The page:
Designed by Baran Studio Architecture and listed for “$849,000” in June of 2016, despite its nearly identical sister home with a yellow door having sold for $1.025 million the month prior, the sale of the modern West Oakland infill home at 864 Wood Street closed escrow with a contract price of $1.125 million that August, which was officially “33 percent over asking!” according to all industry stats and aggregate market reports.

The three-bedroom, three-bathroom home, which is located near West Oakland BART and offers “a straight shot down 7th Street to the Crucible, Orbit coffee and downtown Oakland,” measures nearly 2,300 square feet, with modern finishes, a “multitude of windows,” two private outdoor spaces and a large one-car garage.

And while the Bay Area Index for single-family home values is up 42 percent since August of 2016, 864 Wood Street has just returned to the market listed for “$899,000,” a sale at which would represent a 20 percent drop in value over the same period of time on an apples-to-apples basis while a sale at $1.125 million, the price at which it was purchased five years ago, would count as being “25 percent over asking!”

If you think you know the market for modern single-family homes in West Oakland, now’s the time to tell.

38 thoughts on “West Oakland Déjà Vu”
  1. Even 1.125 would be high for this block and the parcel has one big negative counting against it: the bombed-out shell of the house directly across the street was just sold a week ago, undoubtedly to flippers but at a minimum to people who intend to extensively rework the place, in all likelihood from the ground up. So you’ll be waking up to air hammers and concrete trucks for the next year and a half in your million-dollar outpost, that is, if you were able to get to sleep in the first place between the roar of BART and I-880, 18 inches from your bed.

    $1.05 million.

      1. Yeah well I didn’t want to aim high, because of Price is Right rules. But I won’t be surprised if someone loses money or just barely breaks even ignoring transaction and carrying costs, given the particular situation of this property.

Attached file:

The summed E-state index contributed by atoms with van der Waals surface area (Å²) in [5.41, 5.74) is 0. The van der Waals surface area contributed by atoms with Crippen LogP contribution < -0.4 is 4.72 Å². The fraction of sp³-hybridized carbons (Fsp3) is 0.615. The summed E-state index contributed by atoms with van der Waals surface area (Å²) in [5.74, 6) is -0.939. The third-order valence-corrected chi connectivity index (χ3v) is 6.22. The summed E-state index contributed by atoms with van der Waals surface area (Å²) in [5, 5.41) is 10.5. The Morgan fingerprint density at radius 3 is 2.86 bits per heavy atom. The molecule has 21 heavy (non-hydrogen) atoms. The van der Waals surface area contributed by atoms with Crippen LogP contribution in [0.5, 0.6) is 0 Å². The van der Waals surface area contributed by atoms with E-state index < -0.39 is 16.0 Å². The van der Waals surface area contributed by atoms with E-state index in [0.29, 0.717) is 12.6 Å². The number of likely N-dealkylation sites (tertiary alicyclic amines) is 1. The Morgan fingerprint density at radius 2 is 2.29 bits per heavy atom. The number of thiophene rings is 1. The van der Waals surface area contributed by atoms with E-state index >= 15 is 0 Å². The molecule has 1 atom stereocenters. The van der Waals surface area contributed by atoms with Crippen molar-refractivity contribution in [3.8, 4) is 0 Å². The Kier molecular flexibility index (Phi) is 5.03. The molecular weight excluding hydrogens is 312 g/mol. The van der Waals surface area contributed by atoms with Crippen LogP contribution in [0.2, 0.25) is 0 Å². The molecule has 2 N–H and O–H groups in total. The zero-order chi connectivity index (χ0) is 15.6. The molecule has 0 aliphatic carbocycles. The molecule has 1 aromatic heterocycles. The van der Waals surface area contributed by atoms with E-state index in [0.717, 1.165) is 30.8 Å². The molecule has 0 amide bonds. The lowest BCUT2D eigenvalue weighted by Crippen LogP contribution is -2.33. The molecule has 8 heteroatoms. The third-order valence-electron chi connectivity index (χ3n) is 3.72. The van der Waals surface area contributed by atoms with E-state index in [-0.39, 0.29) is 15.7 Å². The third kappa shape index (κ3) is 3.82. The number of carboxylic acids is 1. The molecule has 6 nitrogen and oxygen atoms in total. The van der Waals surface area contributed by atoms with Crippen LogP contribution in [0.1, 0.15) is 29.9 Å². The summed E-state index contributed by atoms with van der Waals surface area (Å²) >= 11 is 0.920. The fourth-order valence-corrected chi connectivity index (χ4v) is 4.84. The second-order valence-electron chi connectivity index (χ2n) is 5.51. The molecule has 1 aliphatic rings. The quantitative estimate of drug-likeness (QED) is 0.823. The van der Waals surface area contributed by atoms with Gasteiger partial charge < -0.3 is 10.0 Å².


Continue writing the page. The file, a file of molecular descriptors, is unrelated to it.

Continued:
1. Redevelopment of bombed-out shells tend to be a net positive for surrounding property values, even when accounting for near-term inconveniences and prior to said redevelopment(s) having been completed.

    1. not sure where is the bay area you can escape construction. houses get flattened all the time in the most expensive neighborhoods and on the most expensive streets.

      also, props for the flush base

        1. The baseboard is flush w the sheetrock. If it’s done right there’s a nice 1/4″ reveal between. Nice detail.

  2. I used to live up the street, and tbh, I have no idea why any sane person would spend $1m to live here. West Oakland has been up and coming for too long, the homeless situation/trash/dumping (including the recycling plant, which recently caught fire) is far worse than it has ever been, crime is rising, and the police department has been decimated. It’s not a good feeling to walk at home at night with an elevated pulse and adrenaline coursing through your veins, watching for danger.

    1. I agree that it’s not close enough yet to move in now, but gentrification seems to be accelerating. There are a bunch of large residential projects in the works near West Oakland BART. Howard Terminal seems likely to happen. Individual flips like above, are happening. All of those will radiate out and foster even more.

      It’s probably a similar situation to Dogpatch SF in 2005-2010. Everyone can see the writing on the wall. It’s just a matter when it actually happens and whether your’e willing/able to wait it out. IMO, West Oakland 2035 will be a very different place.

      1. People have been saying that for decades, though. If it is a very different place in 2035 it will be on different terms than people imagined five years ago because the apparent value of being ten minutes to Embarcadero has fallen. Nobody cares right now, possibly never again. That’s why I guessed the value of this place is either flat or slightly down. All the negatives are still there: this parcel is surrounded by underground toxic waste plumes (lead, TCE, gasoline, benzene, PCE, everything), is on the EDF’s map of blocks where you are virtually guaranteed to get asthma and where the mortality rates are 20x higher than Oakland average, and the hyperlocal crime rate rivals Mogadishu. So with all the standing negatives and the possible removal of some positives associated with the BART trip to SF, I can see it being down a bit.